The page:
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Minnesota State University, Mankato
Minnesota State University, Mankato


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Preventing sexual violence is work aimed at potential perpetrators rather than victims or survivors. It aims to stop sexual violence, with all the actions and attitudes that comprise and contribute to this crime, rather than to prevent it from happening to individual people.

All of us in our communities, societies, and cultures, have the responsibility to make life better for everyone, including ourselves. Preventing sexual violence is a part of this. It takes years, decades, or even a whole lifetime, to recover from an act of sexual violence. Sexual violence results in physical, psychological, and emotional pain and stress, often causing the survivor to reduce or stop performance in school, work, and everyday life.

There are three main components of sexual violence prevention:

 1. Preventing ourselves from committing sexual violence.

  • Letting others know that sexual violence is not acceptable.

  • Respecting a person's right to say "no."

  • Stop a potential perpetrator from using alcohol to get a person drunk so that she or he will sexually assault that person.

  • Avoid using threats, harassment, or coercion to get sex.

  • Not engaging in sexual activity with someone who is mentally or psychologically disabled.

  • Not engaging in sexual activity with someone under the age of 16.

  • Not assuming that your parter is consenting to everything if they say yes to one thing. Always ask!

2. Getting Consent

Sexual assault is defined as any act of sexual activity committed without or against a person's consent. 

Consent is a verbal agreement by everyone involved, to participate in a sexual activity. It has to be free of coercion, threats, manipulation or intimidation.

Consent can not be given if a person:

  • Is coerced, threatened, bribed, or forced

  • Has a weapon used against her or him

  • Is under the age of 16 (in MN)

  • Is mentally disabled

  • Under the influence of drugs or alcohol

  • Is asleep or unconscious

Consent has to be verbal. Consent can be revoked at any time!

Top Ten Reasons to Obtain Verbal Consent for Sex

  1. Many partners find it sexy to be asked, as sex progresses, if it's ok.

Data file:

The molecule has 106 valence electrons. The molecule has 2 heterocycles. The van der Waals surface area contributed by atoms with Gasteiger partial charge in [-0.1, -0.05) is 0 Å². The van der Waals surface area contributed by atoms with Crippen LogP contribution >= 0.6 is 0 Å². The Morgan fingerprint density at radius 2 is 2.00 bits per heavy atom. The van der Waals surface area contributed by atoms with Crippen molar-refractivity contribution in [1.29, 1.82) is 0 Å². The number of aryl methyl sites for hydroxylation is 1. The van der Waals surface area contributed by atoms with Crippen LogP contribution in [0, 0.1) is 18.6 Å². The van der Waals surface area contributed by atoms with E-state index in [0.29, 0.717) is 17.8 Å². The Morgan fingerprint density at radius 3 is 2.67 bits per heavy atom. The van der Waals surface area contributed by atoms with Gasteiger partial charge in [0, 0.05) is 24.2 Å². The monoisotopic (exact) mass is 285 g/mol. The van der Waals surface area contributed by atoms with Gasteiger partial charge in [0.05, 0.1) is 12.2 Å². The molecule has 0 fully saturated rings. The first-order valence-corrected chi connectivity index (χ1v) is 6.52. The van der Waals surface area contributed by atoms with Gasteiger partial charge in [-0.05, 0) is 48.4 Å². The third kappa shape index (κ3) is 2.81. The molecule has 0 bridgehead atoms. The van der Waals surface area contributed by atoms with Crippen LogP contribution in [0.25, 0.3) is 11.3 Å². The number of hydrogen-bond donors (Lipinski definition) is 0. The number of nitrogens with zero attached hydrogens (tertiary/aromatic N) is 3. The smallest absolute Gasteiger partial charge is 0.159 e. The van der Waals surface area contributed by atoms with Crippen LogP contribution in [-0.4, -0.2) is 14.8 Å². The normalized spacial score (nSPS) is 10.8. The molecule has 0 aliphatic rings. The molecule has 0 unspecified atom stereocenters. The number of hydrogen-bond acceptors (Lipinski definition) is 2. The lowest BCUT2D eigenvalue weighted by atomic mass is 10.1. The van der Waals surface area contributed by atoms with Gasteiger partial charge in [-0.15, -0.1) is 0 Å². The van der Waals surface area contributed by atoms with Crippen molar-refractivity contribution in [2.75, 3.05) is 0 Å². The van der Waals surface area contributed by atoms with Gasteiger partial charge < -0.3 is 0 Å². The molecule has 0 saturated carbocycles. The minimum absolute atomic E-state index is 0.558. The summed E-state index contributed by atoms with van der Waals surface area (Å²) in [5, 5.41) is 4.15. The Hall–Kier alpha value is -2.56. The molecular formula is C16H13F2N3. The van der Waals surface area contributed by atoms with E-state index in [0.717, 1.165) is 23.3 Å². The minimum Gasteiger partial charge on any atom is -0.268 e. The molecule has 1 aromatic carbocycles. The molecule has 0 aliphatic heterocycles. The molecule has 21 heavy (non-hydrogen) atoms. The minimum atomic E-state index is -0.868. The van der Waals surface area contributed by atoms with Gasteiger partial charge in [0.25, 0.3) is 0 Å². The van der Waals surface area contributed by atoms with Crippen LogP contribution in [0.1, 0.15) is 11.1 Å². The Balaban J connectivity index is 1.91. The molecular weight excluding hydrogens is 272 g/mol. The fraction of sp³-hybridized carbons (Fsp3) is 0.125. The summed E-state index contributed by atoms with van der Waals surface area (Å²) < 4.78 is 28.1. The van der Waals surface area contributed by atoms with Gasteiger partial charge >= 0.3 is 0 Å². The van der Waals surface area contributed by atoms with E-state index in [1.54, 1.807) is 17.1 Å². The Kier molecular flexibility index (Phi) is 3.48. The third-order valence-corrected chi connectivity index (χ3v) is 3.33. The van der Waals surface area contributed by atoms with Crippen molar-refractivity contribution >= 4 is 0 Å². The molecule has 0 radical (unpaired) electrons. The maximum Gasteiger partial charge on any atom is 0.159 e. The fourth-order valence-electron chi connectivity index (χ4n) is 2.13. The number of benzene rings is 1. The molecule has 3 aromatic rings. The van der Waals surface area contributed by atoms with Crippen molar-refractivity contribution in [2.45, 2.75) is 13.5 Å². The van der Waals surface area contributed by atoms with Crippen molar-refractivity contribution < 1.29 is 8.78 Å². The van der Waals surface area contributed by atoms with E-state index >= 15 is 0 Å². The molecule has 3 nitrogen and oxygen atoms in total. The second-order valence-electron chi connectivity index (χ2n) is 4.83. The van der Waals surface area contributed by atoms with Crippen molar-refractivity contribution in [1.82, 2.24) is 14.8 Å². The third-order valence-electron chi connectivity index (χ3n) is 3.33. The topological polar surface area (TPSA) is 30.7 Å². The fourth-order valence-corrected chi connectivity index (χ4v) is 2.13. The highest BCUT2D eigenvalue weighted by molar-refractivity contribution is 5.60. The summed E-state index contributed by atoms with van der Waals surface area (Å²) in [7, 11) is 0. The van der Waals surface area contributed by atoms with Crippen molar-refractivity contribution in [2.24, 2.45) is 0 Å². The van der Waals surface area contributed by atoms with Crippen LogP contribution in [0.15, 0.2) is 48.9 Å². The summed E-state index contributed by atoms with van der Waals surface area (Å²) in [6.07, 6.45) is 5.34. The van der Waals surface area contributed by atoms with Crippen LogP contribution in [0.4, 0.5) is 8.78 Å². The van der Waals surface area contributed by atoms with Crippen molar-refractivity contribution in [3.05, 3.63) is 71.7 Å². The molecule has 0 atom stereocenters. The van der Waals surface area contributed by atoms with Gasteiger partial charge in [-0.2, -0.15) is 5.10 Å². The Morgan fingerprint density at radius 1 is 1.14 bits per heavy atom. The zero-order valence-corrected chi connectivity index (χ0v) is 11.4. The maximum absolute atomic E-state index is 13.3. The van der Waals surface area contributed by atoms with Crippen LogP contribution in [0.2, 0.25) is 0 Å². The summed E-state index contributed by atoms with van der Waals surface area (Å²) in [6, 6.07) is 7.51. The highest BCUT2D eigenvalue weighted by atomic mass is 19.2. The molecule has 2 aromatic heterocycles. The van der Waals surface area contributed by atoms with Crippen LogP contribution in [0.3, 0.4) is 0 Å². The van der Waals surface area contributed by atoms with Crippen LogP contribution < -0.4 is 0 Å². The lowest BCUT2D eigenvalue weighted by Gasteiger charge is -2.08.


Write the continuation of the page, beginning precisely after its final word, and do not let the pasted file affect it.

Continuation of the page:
2. Sex is better when each partner enjoys what is happening and when no one is forced to do something she or he doesn't want to do.

  3. If your partner is having a good time and is not forced to do something against her/his will, she/he will be more likely to want to see you again. Mutual respect is the best basis for friendship and intimacy.

  4. Forcing sexual activity on another person can violate state and federal laws, as well as MSU's policy. In most cases, unwanted touching and fondling is considered sexual assault.

  5. It prevents misunderstandings. Silence is not "yes".

  6. You don't want to be accused of rape.

  7. You don't want to go to jail or be expelled.

  8. It's better to be safe than sorry.

  9. If you want to impose your sexual will on someone, your behavior has more to do with dominating that person than enjoying sexuality and an intimate relationship.

  10. Why would you want to have sex with someone who doesn't like what you are doing?

adapted from Bernice Sandler's website.

 3. Don't participate in a rape-supportive culture

Many people have already begun the examination their own behaviors to prevent themselves from committing acts of sexual violence. It is also important to examine all of our attitudes, individually as well as those of our communities, societies, and cultures.

Here in the US, and in many parts of the world, the dominant culture's attitudes about gender, sex, and sexual assault make up a rape-supportive culture. Rape-supportive behaviors and attitudes contribute to the idea that sexual assault is not a big problem. They imply to perpetrators that the crimes of sexual assault are natural, tolerable, expected, or encouraged, and they will probably be overlooked. Sexual assault prevention means changing our rape-supportive culture. It means thinking about our own attitudes. It means having courage, taking the risk of feeling uncomfortable in speaking up when we see or hear other people espousing or participating in these beliefs.

Here a few examples of the many components of rape-supportive culture:

  • Glorifying violence, whether it is through advertising, movies, books, magazines, TV, etc., or in real life.

  • Believing that women are subordinate to men.

  • Admiring people who assert control over other people.

  • Believing that some people owe sex to other people. For example, when one partner pays for dinner on a date, the other person owes physical intimacy, or that husbands have the right to sex when they want it.

  • Blaming victims of sexual assault. For example, believing that the victim "asked for it" by behaving or dressing in certain ways.

  • Acting as if sexual urges must be immediately gratified.

  • Teaching others that "real men" are dominant, powerful, and in control.

  • Making jokes or comments that degrade women.

  • Thinking that "real men" have no emotion but anger.

  • Teaching that survivors should be ashamed that sexual assault happened to them.

  • Disrespecting men who show emotion or who are deemed not powerful.

  • Assuming that people are incapable of understanding their own sexuality. For example, gay men just want to be women, lesbian women just need "good sex" with a man to convert them, and women need a man to show them how to have and enjoy sex.